If the light rail or commuter train you typically ride didn't arrive on time recently, you may have staffing shortages to blame.
The Utah Transit Authority tweeted Monday that five northbound and southbound trips on the Blue Line TRAX train were canceled because of staff shortages. It also posted early morning FrontRunner delays on Friday because of staffing issues. And on Thursday, the agency responded to a person on Twitter that staffing issues were partly to blame for delays that day.
Carl Arky, a spokesman for the Utah Transit Authority, explained that delays may be more noticeable now but the underlying employment issue isn't really new.
"This has been going on for weeks, maybe months now," he said after Monday’s delays. "It's really a reflection of the pandemic. UTA is experiencing what almost any other company in the country — and maybe throughout the world — is experiencing. ... Today, we had a high absentee rate. It was unforeseen; it was unusual, and that resulted in the cancellation of some routes and some trips."
UTA has made it clear that staffing has become an issue this year. Agency officials said staff shortages are partly behind a major service shift that begins this Sunday, where 22 routes across its entire system will be discontinued and some of its largest routes will be reconfigured to absorb the service changes.
Transit ridership is up significantly since the COVID-19 pandemic decimated ridership beginning midway through March 2020. For example, average weekday ridership in June was nearly double from June 2020, and up 40% from the same time last year. That said, it's still a long way from full recovery. June's average of a little over 100,000 average weekday riders was still nearly a 25% decrease from June 2019 figures.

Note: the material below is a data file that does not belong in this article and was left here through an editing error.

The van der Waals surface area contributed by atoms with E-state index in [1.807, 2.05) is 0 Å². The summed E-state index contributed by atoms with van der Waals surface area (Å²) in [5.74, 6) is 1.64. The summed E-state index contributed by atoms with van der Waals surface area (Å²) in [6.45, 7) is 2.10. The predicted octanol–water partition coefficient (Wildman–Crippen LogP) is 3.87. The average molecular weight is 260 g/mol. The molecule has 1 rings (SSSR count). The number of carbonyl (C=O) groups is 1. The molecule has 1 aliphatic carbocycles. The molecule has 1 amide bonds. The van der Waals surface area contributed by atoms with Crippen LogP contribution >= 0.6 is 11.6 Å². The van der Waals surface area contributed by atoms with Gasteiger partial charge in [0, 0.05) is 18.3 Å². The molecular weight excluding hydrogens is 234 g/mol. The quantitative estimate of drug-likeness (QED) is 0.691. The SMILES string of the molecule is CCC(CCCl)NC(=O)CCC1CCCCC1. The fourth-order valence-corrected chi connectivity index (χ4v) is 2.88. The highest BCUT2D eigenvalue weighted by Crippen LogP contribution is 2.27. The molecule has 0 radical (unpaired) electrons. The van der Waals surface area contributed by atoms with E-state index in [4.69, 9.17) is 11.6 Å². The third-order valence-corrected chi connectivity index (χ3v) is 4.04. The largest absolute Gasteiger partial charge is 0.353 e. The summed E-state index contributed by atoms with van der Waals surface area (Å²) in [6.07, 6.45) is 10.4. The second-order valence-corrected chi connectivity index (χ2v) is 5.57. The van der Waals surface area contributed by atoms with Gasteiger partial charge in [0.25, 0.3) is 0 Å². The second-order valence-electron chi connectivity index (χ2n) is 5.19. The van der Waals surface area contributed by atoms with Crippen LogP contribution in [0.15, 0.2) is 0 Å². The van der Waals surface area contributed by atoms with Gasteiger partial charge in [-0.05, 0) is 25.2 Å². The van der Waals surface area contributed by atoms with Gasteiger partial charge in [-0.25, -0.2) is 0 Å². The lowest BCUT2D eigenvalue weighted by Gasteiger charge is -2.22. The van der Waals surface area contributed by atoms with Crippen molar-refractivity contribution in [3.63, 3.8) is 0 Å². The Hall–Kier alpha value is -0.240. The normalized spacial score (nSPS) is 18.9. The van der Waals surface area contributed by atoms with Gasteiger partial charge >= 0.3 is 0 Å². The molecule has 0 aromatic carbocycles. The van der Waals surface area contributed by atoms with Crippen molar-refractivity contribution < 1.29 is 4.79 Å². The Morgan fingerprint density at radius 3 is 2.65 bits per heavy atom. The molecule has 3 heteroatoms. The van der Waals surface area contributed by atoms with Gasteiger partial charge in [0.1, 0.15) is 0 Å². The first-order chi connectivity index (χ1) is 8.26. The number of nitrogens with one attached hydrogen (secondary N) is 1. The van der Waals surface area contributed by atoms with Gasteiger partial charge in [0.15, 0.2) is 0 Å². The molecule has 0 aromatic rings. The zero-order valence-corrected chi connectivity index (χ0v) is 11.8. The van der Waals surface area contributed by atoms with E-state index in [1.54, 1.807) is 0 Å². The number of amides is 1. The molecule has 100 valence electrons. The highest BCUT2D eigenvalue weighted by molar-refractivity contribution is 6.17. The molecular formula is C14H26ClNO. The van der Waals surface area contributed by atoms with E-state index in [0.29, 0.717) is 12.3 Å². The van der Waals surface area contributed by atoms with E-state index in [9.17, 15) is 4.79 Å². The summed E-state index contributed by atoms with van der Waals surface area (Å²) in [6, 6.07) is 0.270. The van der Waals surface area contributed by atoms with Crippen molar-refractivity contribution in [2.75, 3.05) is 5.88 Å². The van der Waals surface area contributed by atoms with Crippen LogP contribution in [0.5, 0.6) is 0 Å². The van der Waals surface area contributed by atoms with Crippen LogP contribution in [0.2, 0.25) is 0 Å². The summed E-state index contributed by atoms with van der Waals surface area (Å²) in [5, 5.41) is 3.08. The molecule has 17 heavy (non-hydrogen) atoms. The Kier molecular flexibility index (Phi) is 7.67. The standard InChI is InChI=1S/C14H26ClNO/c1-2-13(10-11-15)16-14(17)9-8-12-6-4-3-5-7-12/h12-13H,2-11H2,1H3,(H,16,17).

Employment has been equally slow to recover. While TRAX and FrontRunner had noticeable delays the past few days because of the "unforeseen" shortages, Arky says staff shortages are the most pronounced when it comes to bus drivers. The agency is short about 60 bus drivers in the Salt Lake County service area, and down another half dozen in the Ogden area. There are also shortages in paratransit drivers.
Arky said that the agency has essentially spent "every single minute of every single day" the past few months going out and recruiting new talent, getting them trained and then behind the wheel of its vehicle fleet. About a dozen people are currently going through the agency's training program to help ease the shortages.
The problem is that, with a statewide unemployment employment rate consistently at 2%, the agency has struggled to find the talent to fill all of the job openings. It's even harder to find the talent when operating vehicles requires stricter training.
"We are coming up short in terms of operators for our system. That's something that we're trying to deal with on a day-in, day-out basis," he said. "With that low of (an unemployment rate), it's very difficult to go out and recruit — and not just recruit anyone, recruit job people who are going to reliable, safe operators, who are going to be people we can count on, not just someone we can throw into the seat for the sake of putting someone in there."
The hope moving forward is to close employment shortages as soon as possible, so future routes avoid future delays and cancellations. However, it's unclear how long that will take to happen.
The upcoming August change day may help, but Arky said more delays and cancellations may be on the horizon if the staff situation doesn't improve.
"For the foreseeable future, we would ask for the public to hang in there with us," he said. "We're doing the best we can under the current set of circumstances, under the pandemic, to try to get people to come and operate our buses and operate our trains. It could, for the foreseeable future, be a factor that requires our riders to check our app every day just to see what the status is for the route that they take (that day)."
Contributing: Chris Jacobs